Scientists train AI to generate medicines and vaccines

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Scientists from the University of Washington and Harvard have developed artificial intelligence software that can create proteins that may be useful as vaccines, cancer treatments, or even tools for pulling carbon pollution out of the air.

The research is published in the journal Science and was conducted by David Baker et al.

For decades, scientists have used computers to try to engineer proteins. Some proteins, such as antibodies and synthetic binding proteins, have been adapted into medicines to combat COVID-19.

Inspired by how machine learning algorithms can generate stories or even images from prompts, the researchers set out to build similar software for designing new proteins.

The team trained multiple neural networks using information from the Protein Data Bank, which is a public repository of hundreds of thousands of protein structures from across all kingdoms of life.

The neural networks that resulted have surprised even the scientists who created them.

The team developed two approaches for designing proteins with new functions. The first, dubbed “hallucination,” is akin to DALL-E or other generative AI tools that produce new output based on simple prompts.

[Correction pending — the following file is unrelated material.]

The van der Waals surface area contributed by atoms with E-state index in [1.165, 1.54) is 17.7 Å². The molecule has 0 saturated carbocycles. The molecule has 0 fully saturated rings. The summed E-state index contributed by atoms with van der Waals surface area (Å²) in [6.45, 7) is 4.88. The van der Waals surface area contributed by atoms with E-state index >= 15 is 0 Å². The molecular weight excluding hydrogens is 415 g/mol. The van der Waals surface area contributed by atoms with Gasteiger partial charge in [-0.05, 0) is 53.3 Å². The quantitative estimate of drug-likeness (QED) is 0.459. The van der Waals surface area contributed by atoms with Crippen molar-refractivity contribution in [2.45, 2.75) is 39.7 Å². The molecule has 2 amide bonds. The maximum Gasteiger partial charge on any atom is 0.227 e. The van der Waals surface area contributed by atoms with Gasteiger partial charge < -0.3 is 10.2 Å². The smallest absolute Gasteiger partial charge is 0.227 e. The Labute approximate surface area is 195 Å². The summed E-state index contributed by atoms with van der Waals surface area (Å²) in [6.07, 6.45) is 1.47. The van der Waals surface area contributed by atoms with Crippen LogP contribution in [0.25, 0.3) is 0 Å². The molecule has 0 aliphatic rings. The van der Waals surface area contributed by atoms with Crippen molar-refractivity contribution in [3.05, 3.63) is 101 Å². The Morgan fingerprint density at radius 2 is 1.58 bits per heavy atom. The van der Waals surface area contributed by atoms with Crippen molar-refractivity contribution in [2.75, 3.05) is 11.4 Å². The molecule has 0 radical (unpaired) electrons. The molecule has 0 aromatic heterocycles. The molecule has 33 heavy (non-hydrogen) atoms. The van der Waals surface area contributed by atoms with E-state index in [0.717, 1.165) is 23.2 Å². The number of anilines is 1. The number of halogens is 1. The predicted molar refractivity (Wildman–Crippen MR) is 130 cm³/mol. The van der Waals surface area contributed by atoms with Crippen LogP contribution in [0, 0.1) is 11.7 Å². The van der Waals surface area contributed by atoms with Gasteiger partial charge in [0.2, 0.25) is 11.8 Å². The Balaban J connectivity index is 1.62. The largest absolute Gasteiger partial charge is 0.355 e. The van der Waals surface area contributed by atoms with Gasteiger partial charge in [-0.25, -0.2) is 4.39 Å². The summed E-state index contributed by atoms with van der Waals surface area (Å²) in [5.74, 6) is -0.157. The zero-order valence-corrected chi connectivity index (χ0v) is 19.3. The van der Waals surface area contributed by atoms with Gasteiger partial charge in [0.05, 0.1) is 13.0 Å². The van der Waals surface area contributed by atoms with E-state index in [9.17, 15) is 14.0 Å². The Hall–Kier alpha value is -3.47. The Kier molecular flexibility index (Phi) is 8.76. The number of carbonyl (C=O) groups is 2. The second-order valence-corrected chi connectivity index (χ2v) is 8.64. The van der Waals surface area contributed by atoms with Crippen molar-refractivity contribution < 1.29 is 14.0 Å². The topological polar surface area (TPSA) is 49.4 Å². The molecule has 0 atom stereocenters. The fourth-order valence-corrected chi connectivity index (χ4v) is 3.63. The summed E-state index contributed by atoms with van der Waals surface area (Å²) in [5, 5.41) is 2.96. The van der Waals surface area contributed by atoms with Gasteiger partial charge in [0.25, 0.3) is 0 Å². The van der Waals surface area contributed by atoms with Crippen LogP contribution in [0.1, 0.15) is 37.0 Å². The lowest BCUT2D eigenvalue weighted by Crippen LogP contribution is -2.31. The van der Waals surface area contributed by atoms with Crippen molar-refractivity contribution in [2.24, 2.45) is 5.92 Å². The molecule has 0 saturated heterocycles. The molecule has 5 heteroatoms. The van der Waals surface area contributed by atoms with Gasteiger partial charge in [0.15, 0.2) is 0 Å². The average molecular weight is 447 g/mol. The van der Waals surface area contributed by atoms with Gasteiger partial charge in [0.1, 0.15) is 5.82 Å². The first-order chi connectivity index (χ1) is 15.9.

The second, dubbed “inpainting,” is analogous to the autocomplete feature found in modern search bars and email clients.

Laboratory testing revealed that many proteins generated through hallucination and inpainting functioned as intended. This included novel proteins that can bind metals as well as those that bind the anti-cancer receptor PD-1.

The new neural networks can generate several different kinds of proteins in as little as one second. Some include potential vaccines for the deadly respiratory syncytial virus, or RSV.

Using the new neural networks, the team prompted a computer to create new proteins that included the necessary pathogen fragment as part of their final structure.

The software was free to create any supporting structures around the key fragment, yielding several potential vaccines with diverse molecular shapes.

When tested in the lab, the team found that the new proteins may be viable vaccine candidates that could prompt the body to generate its own highly specific antibodies. Additional testing, including in animals, is still needed.

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